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Cortona

Cortona is an appealing historic town perched on a steep hill in Tuscany, with views over both Tuscany and Umbria.

The view from Cortona, Tuscany Cortona Tourist Information

Cortona is located in the central Italian region of Tuscany (Toscana), in the Province of Arezzo. The town isn't far from the border with Umbria, and its magnificent views extend over the green plains and hills of Tuscany and Umbria, extending beyond the lovely Lake Trasimeno. Cortona is a pleasant day-trip destination for tourists exploring Tuscany, and it's appealing enough to use as a base for a more relaxing holiday. The town is attractive and welcoming, with several inviting bars and restaurants off the central piazzas, and a few highly-recommended places to stay.

Cortona is surrounded by defensive walls, the foundations of which date back to the Etruscan period. Tightly-clustered medieval houses pack the slopes, leading upwards to an open green area where the hill is crowned by a Medici fortress (the Fortezza Medicea). The narrow lanes and alleys winding up and down the slopes within Cortona can be confusing; it's a good idea to arm yourself with a street plan before exploring. Just below the fortress is a large church; the Santuario di Santa Margherita (Sanctuary of St. Margaret). The church, which was rebuilt in the nineteenth-century, is not particularly interesting, although it does contain the remains of the local saint. A bar next door provides welcome refreshments to travellers who have ascended the pleasant leafy path up from the town centre; a climb which can be draining in the summer heat.

One of the finest sights in Cortona is the Annunciation by Fra Angelico (Beato Angelico), in the Museo Diocesano. Other treasures in the small museum (5 entrance) include works by Cortona-born Luca Signorelli and by Pietro Lorenzetti. A wide range of local artefacts from various eras can be admired in the Museo dell'Accademia Etrusca, where the prize exhibit is a bronze chandelier dating to the 5th century BC. The museum is housed in the 13th-century Palazzo Casali, the grandest building in Cortona. Churches worth visiting include the pretty fifteenth-century Chiesa di San Niccolo, a small Romanesque church containing a painting by Signorelli, and Madonna (or Santa Maria) del Calcinaio (1485), a domed Renaissance church located outside the walls. At a few kilometres' distance, the Franciscan monastery of Le Celle dates back to the thirteenth-century and is connected with various saints including Francis and Anthony.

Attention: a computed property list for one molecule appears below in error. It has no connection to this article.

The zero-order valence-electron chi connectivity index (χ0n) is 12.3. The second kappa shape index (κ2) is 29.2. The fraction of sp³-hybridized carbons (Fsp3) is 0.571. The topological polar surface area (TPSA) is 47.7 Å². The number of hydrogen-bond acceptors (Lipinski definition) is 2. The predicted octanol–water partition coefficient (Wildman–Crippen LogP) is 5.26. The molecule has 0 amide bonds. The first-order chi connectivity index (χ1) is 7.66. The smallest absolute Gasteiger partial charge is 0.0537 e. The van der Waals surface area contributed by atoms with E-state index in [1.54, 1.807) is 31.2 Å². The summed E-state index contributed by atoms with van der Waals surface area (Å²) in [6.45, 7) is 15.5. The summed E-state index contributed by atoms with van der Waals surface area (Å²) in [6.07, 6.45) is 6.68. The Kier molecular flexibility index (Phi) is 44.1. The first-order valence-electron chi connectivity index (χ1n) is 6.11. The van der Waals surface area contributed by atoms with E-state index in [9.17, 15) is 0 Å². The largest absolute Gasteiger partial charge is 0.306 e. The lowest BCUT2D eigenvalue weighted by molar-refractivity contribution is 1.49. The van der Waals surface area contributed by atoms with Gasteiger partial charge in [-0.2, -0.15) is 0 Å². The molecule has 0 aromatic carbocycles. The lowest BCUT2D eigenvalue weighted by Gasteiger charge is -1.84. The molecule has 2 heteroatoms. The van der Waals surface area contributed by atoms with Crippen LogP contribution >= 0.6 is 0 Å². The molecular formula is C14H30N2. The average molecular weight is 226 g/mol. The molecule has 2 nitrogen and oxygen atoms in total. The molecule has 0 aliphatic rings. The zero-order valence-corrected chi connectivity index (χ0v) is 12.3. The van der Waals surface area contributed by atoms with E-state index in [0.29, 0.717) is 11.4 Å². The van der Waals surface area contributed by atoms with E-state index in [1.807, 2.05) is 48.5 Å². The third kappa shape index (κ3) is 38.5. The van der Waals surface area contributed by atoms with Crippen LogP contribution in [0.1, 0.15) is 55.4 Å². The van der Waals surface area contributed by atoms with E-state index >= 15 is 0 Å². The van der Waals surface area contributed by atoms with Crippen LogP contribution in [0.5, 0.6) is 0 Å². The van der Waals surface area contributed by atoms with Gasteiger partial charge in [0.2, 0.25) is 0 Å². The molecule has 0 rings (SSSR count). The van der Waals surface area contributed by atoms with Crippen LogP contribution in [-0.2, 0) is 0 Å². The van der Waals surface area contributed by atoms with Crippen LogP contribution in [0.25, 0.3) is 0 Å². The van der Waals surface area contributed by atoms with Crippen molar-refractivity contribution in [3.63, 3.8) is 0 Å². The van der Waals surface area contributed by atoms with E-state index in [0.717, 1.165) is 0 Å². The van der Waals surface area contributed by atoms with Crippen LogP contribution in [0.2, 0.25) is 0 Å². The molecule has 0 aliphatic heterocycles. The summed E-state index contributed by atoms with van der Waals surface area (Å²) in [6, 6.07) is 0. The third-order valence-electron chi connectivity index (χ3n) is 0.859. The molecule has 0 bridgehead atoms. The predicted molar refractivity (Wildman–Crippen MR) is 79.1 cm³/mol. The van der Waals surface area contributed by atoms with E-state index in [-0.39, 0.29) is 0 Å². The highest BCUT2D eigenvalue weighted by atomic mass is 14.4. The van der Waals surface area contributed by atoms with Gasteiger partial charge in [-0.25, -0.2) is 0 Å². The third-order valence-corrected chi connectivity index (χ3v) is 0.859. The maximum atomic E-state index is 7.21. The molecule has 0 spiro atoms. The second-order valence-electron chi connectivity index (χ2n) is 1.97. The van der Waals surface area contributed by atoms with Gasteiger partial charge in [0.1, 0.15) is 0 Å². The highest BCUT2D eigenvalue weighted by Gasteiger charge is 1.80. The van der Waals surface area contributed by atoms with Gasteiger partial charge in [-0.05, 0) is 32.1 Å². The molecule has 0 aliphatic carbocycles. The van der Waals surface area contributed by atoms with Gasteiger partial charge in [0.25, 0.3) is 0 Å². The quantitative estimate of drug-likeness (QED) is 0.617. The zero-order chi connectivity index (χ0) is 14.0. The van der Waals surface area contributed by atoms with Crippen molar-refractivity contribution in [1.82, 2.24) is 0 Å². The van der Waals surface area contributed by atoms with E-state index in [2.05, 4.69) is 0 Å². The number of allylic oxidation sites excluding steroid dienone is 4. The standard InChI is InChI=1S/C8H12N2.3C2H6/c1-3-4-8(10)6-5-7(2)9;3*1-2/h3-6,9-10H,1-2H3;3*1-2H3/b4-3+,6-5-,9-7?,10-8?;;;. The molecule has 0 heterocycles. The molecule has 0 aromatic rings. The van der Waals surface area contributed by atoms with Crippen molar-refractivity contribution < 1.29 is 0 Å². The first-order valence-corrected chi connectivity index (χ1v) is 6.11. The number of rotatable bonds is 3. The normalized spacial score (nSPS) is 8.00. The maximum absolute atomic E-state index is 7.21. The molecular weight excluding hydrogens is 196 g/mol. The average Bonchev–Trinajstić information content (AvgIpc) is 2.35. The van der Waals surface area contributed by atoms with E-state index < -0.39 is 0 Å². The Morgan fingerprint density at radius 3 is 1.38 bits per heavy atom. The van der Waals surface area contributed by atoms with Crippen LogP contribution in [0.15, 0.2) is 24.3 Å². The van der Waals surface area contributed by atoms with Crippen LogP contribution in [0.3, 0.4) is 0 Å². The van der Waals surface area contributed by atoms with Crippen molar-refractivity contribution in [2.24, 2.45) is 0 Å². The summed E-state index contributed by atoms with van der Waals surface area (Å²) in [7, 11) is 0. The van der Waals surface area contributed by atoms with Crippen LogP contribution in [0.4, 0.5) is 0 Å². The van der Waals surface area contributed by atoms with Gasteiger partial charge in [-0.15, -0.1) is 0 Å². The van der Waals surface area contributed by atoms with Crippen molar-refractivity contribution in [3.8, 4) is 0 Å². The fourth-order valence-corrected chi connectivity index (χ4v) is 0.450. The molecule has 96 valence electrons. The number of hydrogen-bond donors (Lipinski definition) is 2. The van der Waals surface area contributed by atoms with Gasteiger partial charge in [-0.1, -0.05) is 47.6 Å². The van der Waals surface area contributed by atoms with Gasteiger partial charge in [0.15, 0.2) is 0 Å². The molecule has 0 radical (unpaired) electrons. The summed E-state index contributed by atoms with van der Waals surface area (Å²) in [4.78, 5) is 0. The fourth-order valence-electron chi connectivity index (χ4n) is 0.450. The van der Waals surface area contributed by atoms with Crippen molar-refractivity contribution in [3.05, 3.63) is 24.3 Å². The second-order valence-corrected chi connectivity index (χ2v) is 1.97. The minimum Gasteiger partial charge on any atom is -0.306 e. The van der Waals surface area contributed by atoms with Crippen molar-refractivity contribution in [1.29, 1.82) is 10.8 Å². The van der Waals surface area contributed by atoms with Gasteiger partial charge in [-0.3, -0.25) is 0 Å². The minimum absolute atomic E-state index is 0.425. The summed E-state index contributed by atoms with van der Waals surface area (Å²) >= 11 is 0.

Cortona Travel Information

Cortona

Cortona is on a slow railway line between Florence and Rome, and is served by trains from both cities. The railway station is called Camucia-Cortona, and is located at the foot of the hill on which Cortona is sited. Buses run from the railway station up to Piazza Garibaldi, by the city walls; tickets can be bought at the adjacent bar. If you just miss a bus at the station, more frequent services pass by the crossroads a short distance uphill. If you are travelling from a nearby town, like Arezzo, you may find it more convenient to take a bus between the towns.

Under the Tuscan Sun

One of the best-selling books about Italy in recent years, Under the Tuscan Sun is set in Cortona, and is a new tourist attraction for the town. A whimsical personal account, it gives little insight into local society or people, but is strong on atmosphere and cuisine. American Frances Mayes bought a holiday home here with her partner and, amid much 'philosophical' musing, renovated the property and cooked a lot of meals. Many people have enjoyed this portrayal of the good life; a recent film was based loosely on the book, and the local tourist board is beginning to capitalise on the association. It's not one of my favourite books about Italy, but it's certainly of interest if you plan to visit this area.
> Buy Under the Tuscan Sun from Amazon.co.uk


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